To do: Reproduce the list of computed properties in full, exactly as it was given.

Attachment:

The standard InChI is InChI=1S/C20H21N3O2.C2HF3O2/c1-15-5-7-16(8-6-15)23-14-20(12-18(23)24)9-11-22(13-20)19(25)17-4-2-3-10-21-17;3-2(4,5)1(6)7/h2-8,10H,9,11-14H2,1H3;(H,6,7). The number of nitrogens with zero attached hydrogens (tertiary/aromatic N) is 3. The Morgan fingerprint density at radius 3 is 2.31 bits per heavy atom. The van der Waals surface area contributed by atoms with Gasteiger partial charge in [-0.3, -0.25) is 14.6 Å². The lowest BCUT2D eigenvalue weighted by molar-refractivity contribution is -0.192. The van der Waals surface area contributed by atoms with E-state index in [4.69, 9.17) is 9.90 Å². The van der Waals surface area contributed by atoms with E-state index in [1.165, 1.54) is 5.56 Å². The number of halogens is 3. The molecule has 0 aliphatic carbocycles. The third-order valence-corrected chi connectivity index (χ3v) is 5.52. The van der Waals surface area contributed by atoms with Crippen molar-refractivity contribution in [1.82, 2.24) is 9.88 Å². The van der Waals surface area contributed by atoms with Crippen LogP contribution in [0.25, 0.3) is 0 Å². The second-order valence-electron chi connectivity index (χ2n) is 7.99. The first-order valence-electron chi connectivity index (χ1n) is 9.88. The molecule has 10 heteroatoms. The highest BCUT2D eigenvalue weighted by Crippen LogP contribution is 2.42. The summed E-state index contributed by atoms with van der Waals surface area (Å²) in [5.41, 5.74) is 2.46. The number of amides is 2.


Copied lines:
The standard InChI is InChI=1S/C20H21N3O2.C2HF3O2/c1-15-5-7-16(8-6-15)23-14-20(12-18(23)24)9-11-22(13-20)19(25)17-4-2-3-10-21-17;3-2(4,5)1(6)7/h2-8,10H,9,11-14H2,1H3;(H,6,7). The number of nitrogens with zero attached hydrogens (tertiary/aromatic N) is 3. The Morgan fingerprint density at radius 3 is 2.31 bits per heavy atom. The van der Waals surface area contributed by atoms with Gasteiger partial charge in [-0.3, -0.25) is 14.6 Å². The lowest BCUT2D eigenvalue weighted by molar-refractivity contribution is -0.192. The van der Waals surface area contributed by atoms with E-state index in [4.69, 9.17) is 9.90 Å². The van der Waals surface area contributed by atoms with E-state index in [1.165, 1.54) is 5.56 Å². The number of halogens is 3. The molecule has 0 aliphatic carbocycles. The third-order valence-corrected chi connectivity index (χ3v) is 5.52. The van der Waals surface area contributed by atoms with Crippen molar-refractivity contribution in [1.82, 2.24) is 9.88 Å². The van der Waals surface area contributed by atoms with Crippen LogP contribution in [0.25, 0.3) is 0 Å². The second-order valence-electron chi connectivity index (χ2n) is 7.99. The first-order valence-electron chi connectivity index (χ1n) is 9.88. The molecule has 10 heteroatoms. The highest BCUT2D eigenvalue weighted by Crippen LogP contribution is 2.42. The summed E-state index contributed by atoms with van der Waals surface area (Å²) in [5.41, 5.74) is 2.46. The number of amides is 2.